In the same battle, one dying eagle-bearer saved his eagle by stuffing it into a gaping wound on his horse’s carcass.
In the Battle of the Katzbach (August 26, 1813), a soldier of the 134th Regiment of the Line saved the eagle of another regiment, the 147th.
The two regiments, as the Prussians charged down on them after their cartridges gave out, in desperation rushed to meet their assailants with the bayonet. They were overpowered and hurled back in confusion to the bank of the river, all intermingled in the mêlée. The Eagle-bearer of the 147th fell dead, shot down, and a Prussian officer made for the Eagle. A soldier of the 134th bayoneted the officer as he got to it, picked up the Eagle, and seeing only more Prussians round him, flung himself, still holding on to the Eagle, into the river. The man could not swim, and was fired at as he floundered in the water, but he was not hit. Unable to reach the other side, he somehow got on to a shallow patch, and, still holding fast to the Eagle, kept his footing there, until, to get away from the hail of bullets all round him, he again risked drowning by trying to drift downstream. He managed to keep his head above water, and got over to a bed of rushes, fringing the farther bank. Creeping in there, still holding on closely to the Eagle, the brave fellow hid for six hours until dark, embedded in mud to his armpits most of the time. After nightfall he worked his way through and crawled ashore. Finally, after wandering across country for eight days, feeding on berries and what he could pick up, in constant peril of discovery among the hostile peasants and parties of Prussian dragoons scouring the district, the heroic soldier at length found his way to Dresden. There he was brought before Marshal Berthier to whom he delivered the Eagle. (9)
Fate of the eagles when Napoleon fell
On the night of March 30, 1814, Paris surrendered to the Allies. The eagles that had been returned to the Ministry of War as result of the various recall decrees perished in a large bonfire of trophy flags at the Invalides, burned by veterans who did not want them falling into enemy hands. On April 6, Napoleon abdicated the French throne. On April 20, at Fontainebleau Palace, he bid farewell to the veterans of his Old Guard and kissed the eagle standard in their presence, expressing the wish that his kiss would pass to their hearts. He then went into exile on Elba.
The restored monarchy of King Louis XVIII ordered that the white Bourbon flag was again to be the standard of the army, with a brass fleur-de-lis at the head of the pole instead of the eagle. Every regiment was required to send its eagle to the Ministry of War in Paris for destruction at the artillery depot of Vincennes. No exceptions were made, even though a number of officers petitioned to be allowed to retain theirs as mementoes of regimental feats on the battlefield. Some refused to comply and successfully hid their eagles.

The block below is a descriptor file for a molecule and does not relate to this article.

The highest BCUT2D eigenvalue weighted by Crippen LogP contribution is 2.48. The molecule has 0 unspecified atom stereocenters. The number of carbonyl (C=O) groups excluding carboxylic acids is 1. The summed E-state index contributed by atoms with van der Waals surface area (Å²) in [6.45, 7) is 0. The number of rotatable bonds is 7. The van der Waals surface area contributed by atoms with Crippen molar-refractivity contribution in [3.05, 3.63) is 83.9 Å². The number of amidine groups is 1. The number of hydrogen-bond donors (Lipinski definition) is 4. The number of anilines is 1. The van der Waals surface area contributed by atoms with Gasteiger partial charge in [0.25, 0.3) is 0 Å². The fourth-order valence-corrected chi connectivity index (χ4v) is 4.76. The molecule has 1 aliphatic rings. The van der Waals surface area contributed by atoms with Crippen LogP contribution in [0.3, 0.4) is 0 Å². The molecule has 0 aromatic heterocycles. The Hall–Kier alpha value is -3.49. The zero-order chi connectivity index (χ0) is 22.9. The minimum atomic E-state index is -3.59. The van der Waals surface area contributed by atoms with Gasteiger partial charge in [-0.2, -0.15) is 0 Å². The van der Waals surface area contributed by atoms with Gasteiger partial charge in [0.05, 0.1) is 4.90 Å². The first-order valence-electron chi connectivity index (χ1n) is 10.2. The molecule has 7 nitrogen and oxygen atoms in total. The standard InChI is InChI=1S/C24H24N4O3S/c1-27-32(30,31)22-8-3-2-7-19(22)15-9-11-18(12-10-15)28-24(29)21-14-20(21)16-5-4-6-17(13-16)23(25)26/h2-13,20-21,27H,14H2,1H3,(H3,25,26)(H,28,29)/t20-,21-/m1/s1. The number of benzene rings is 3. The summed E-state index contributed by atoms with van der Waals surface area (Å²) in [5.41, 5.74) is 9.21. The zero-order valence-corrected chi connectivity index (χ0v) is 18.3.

In late February 1815, Napoleon escaped from Elba, arriving in France on March 1. He was accompanied by the regimental eagle of the 600 members of the Old Guard who had been with him on Elba. After landing, he proclaimed, “the Eagle with the national colours shall fly from steeple to steeple to the towers of Notre Dame!” (10)
The eagles were officially restored as the standards of the army by an Imperial decree issued on March 13 from Lyons. Napoleon entered Paris on the night of March 20. On June 1, he distributed the new eagles – which, unlike their predecessors, had closed beaks and closed legs – to the troops in the Champ de Mars.
Two eagles were captured by British troops at the Battle of Waterloo (June 18, 1815). Sergeant Charles Ewart of the Scots Greys (2nd Dragoons) described in a letter to his father how he took the eagle of the 45th Regiment of the Line as it was being hurried to the rear for safety by a band of devoted men who were fighting with their bayonets to keep the British off. Ewart rode straight for the eagle-bearer.
He and I had a hard contest for it. He thrust for my groin; I parried it off and cut him through the head, after which I was attacked by one of their lancers, who threw his lance at me, but missed the mark by my throwing it off with my sword, at my right side. Then I cut him from the chin upwards, which went through his teeth. Next I was attacked by a foot-soldier, who, after firing at me, charged me with his bayonet; but he very soon lost the combat, for I parried it and cut him down through the head. That finished the contest for the Eagle. (11)
The other eagle sent to England from Waterloo was that of the 105th Regiment of the Line, captured by the Royal Dragoons.
Following his defeat, Napoleon abdicated for a second time and was sent into exile on Saint Helena.
On August 3, 1815, Louis XVIII again abolished the eagle standard. As before, some eagles escaped destruction in the furnaces of Vincennes. They re-emerged after the Revolution of July 1830. Over 100 Napoleonic eagles remain in existence in museums and private collections.
Thanks to Bernard Wilkin for suggesting a post about Napoleon’s eagles.
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- Edward Fraser, The War Drama of the Eagles (London, 1912), p. 4.
- Ibid., p. 10.
- Ibid., p. 46.
- Ibid., p. 184.
- Ibid., pp. 117-118.
- Ibid., pp. 151-153.
- Ibid., pp. 168-169.
- Ibid., p. 270.
- Ibid., pp. 295-296.
- Ibid., p. 353.
- Ibid., p. 397.
Soldiers, behold your standards! These eagles to you shall ever be your rallying-point. Wherever your Emperor shall deem it needful for the defence of his throne and his people, there shall they be seen!